D.S. (Juvenile) v. State, 37 Fla. L. Weekly D825 (Fla. 3d DCA, Apr 11, 2012): Motion to Suppress denied, Reversed and Remanded.
D.S. appeals from a withhold of adjudication of delinquency entered following an adjudicatory hearing.
D.S. was detained, along with other persons, on suspicion of burglary. He was later arrested for loitering and prowling and for suspected marijuana. He was not under arrest at the time another officer brought D.S. to Officer Lambert, who understood that she was merely detaining him while the other officers finished their investigation. Officer Lambert proceeded to fully search D.S., not pat him down, prior to placing him in her squad car to await the outcome of the investigation. She did not read him his Miranda1 rights, she did not see any bulges that might give her probable cause to search. She testified that she routinely searches suspects prior to placing them in her vehicle as a safety precaution. Upon fully searching D.S., she discovered a baggie of marijuana and at that point she arrested him.
The trial court erroneously denied D.S.’s motion to suppress. D.S. was not under arrest at the time of the search, he was merely detained and awaiting the conclusion of the officers’ investigation into the burglary call.
Officer Lambert’s search of D.S. exceeded her authority where there was no reasonable suspicion to believe D.S. was armed and dangerous, and he had not yet been arrested. See D.B.A. v. State, 962 So. 2d 406 (Fla. 2d DCA 2007) (holding that The Florida Stop and Frisk Law authorizes a limited search to disclose a dangerous weapon where an officer has probable cause to believe that the detainee is armed with a dangerous weapon, that search may not go beyond a pat down of the detainee’s outer clothing, and only if an officer reasonably believes that an object he feels during a pat down is a weapon may he seize the object) (citations omitted). We agree with the holding in T.L.F. v. State, 536 So. 2d 371, 372 (Fla. 2d DCA 1988), which provides that:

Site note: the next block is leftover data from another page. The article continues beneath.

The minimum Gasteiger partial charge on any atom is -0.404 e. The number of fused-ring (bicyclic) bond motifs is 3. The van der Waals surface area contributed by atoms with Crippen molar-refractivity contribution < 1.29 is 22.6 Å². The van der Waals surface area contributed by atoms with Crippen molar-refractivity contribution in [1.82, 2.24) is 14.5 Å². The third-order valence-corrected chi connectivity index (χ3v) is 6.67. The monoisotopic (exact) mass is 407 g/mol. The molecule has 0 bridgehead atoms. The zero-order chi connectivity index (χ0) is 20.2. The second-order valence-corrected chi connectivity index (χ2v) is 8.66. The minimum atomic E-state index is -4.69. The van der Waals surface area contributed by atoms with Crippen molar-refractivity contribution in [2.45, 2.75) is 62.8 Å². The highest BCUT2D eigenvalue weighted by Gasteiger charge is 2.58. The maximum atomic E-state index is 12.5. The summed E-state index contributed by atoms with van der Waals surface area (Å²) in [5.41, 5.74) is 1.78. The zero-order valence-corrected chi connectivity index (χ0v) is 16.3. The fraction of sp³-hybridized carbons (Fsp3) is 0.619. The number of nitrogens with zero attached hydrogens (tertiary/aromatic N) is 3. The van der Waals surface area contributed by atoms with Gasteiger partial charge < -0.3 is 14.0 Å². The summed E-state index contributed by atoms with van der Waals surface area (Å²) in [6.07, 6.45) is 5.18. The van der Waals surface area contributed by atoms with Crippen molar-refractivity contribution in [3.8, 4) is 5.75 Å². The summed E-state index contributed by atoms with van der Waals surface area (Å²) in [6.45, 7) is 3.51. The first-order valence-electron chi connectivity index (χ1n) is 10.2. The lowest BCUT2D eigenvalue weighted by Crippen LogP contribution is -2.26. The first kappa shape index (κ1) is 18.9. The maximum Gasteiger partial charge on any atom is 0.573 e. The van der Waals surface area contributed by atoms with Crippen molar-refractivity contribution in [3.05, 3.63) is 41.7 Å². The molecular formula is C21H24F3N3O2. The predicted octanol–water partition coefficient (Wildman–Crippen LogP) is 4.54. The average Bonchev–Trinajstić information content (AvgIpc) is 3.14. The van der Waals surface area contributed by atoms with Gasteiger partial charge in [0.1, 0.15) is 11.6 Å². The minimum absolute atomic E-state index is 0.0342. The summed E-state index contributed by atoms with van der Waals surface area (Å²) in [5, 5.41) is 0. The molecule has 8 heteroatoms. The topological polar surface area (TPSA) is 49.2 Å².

Under the circumstances of this case, an arrest would only have been appropriate if probable cause had existed to arrest appellant for the burglary. The police cannot be allowed to use the loitering and prowling statute to detain an individual for another offense for which probable cause is lacking and then use the fruits of the unlawful detention as evidence that the individual committed the other offense. . . . To allow such “bootstrapping” of evidence would lead back to the dark ages when police were able to use the loitering and prowling statute as a catchall charge to arrest persons at their whim.
Hmm, sounds like how Resisting Without Violence is used today…
We conclude that the order denying the motion to suppress should have been granted and accordingly, we reverse D.S.’s adjudication of delinquency and remand with directions that he be discharged.